As I do nearly every year, the Duck enjoys visiting the comic convention. Not only is it a fun way to explore all things geeky and nerdy, but it’s also the only time I can dress up as a video game character without looking like a weirdo. Even though this was the first year in a while that I didn’t have a new costume to wear, it was still a fun and exciting day filled with unique vendors, movie cars, Lego displays, and more. With the obligatory opening paragraph out of the way, let’s discuss…comicon 2019! Continue reading Comicon 2019: Tentacle Kitties and Mythbusters
At long last, the long-awaited moment has arrived! Foxy is complete, after nearly a year’s worth of work, not to mention blood, sweat, and tears. Literally, as far as the blood is concerned. Sewing needles are sharp. The tears almost happened on a few occasions, during the more difficult parts of the project. The sweat is just figurative. That’s gross. Anyway, self-indulgent rambling aside, the final steps are detailed below. Continue reading Foxy Cosplay: The Finishing Touches
Now that Foxy’s head is nearly complete, all that’s left are the glorious details! So let’s not waste any time! First off, the creation of the tuft on the top of his head and the ears were pretty straightforward. The tuft was carved from upholstery foam and covered in red “fur”. It was a bothersome shape to work with, but it was a pretty simple affair otherwise, and I was able to attach it to the top of the head with super glue. The main bulk of the ears were cut out of the largest scraps of upholstery foam I had left over (one ear even had to be made out of two pieces stitched together because I didn’t have a piece large enough for the whole thing), while the rim was also cut out of foam and sewn on. After sewing on the fabric, the ears were largely complete, save for attaching them to the head, which will be described shortly. Continue reading Foxy Cosplay: The Head Part 4
Based on the number of posts covering this topic, Foxy’s head has obviously been the most involved part of the costume, and I suppose it makes sense. A face is far more important than a leg or a foot, after all, and so I simply must make it perfect. This is also the process I’ve been looking forward to since the beginning, adding the fur and other various details to the head. Now he’s really going to start looking like more than just a foam blob. Continue reading Foxy Cosplay: The Head Part 3
Well, the Duck has been hard at work constructing the noggin of the frightening, yet also strangely adorable, Foxy the pirate from Five Nights at Freddy’s. Last time I talked about this cosplay, I had described how to make the main frame of Foxy’s head out of plastic canvas. The next step was covering it with upholstery foam. I’ll try not to bore you guys with the details, but this was certainly one time-consuming process. A lot of people glue the foam on, but I hate working with glue, and some glue causes the foam to get hard and puff up, so I just sewed it onto the canvas using lesser-needed colors of thread. I was able to use leftover scraps of foam to cover Foxy’s head, which was pretty nice, as it prevented these pieces from being wasted, and I even managed to avoid opening my final roll of foam. (I bought an extra roll because I thought I’d need it…but I didn’t. Now I can save it for some future projects I have in mind….) Continue reading Foxy Cosplay: The Head Part 2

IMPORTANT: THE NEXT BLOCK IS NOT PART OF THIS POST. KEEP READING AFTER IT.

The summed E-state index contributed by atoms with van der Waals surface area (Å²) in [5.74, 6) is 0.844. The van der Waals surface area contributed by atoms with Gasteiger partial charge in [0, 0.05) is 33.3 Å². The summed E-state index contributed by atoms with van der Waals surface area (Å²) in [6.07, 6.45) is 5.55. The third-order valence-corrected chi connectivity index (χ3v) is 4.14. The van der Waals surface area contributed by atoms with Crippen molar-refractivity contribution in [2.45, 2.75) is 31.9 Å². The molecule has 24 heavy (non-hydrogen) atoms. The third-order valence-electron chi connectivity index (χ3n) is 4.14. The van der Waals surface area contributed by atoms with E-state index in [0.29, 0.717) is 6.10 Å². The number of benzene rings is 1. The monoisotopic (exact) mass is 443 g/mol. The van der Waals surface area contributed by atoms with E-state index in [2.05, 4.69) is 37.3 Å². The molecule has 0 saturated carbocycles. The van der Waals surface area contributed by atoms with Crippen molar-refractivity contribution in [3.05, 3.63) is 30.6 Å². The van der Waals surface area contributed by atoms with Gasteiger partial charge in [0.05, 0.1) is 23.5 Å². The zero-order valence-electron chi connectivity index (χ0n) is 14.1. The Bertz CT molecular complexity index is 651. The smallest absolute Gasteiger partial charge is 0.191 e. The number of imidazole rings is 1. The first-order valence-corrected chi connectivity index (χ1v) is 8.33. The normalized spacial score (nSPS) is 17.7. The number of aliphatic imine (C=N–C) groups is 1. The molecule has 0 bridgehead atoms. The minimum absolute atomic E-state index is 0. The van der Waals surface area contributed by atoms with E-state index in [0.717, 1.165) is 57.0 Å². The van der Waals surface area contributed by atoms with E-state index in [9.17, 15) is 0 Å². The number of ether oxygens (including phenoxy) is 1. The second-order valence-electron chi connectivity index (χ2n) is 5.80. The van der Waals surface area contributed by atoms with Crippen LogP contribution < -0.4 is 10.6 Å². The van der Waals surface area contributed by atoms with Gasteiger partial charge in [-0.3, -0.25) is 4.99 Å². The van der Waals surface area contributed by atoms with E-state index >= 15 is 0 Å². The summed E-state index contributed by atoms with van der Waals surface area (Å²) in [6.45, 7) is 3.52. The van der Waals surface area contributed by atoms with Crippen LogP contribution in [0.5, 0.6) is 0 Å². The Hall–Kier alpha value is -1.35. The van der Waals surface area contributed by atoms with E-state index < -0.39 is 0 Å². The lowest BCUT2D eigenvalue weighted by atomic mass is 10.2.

Throughout this entire cosplay, Foxy’s head had loomed over me with a mixture of trepidation and anticipation. On one hand, I feared this would be a rather difficult part of the costume. For all prior cosplays, I was able to just, you know, use my own face, but actually making a character’s head seemed a bit tougher. At the same time, I was kind of excited, too, as putting together Foxy’s head sounded like a rather fun prospect. I’d get to make his ears, his nose, and even add his teeth. Plus, I love any part of a cosplay that I can later display in my gaming room, and what’s better than a big Foxy head?
Mainly, though, I was just nervous, so I put this part of the costume off until the very end. Now that everything else is done, save for some finishing details and the like, I had no choice but to create Foxy’s head. I had done some research in the past, and the method for making the head that I thought would work best for me would be to create a frame out of plastic canvas. Even so, this looked like a rather complex process, so I made sure I watched several videos on the topic to see how other people did it. I also looked up how to make a moving jaw, but thus far, the details of that have eluded me. I’d really like to figure out how to do this, but no one seems to want to go into any in-depth detail on how to make this work. It’s a conspiracy, for sure…. Continue reading Foxy Cosplay: The Head Part 1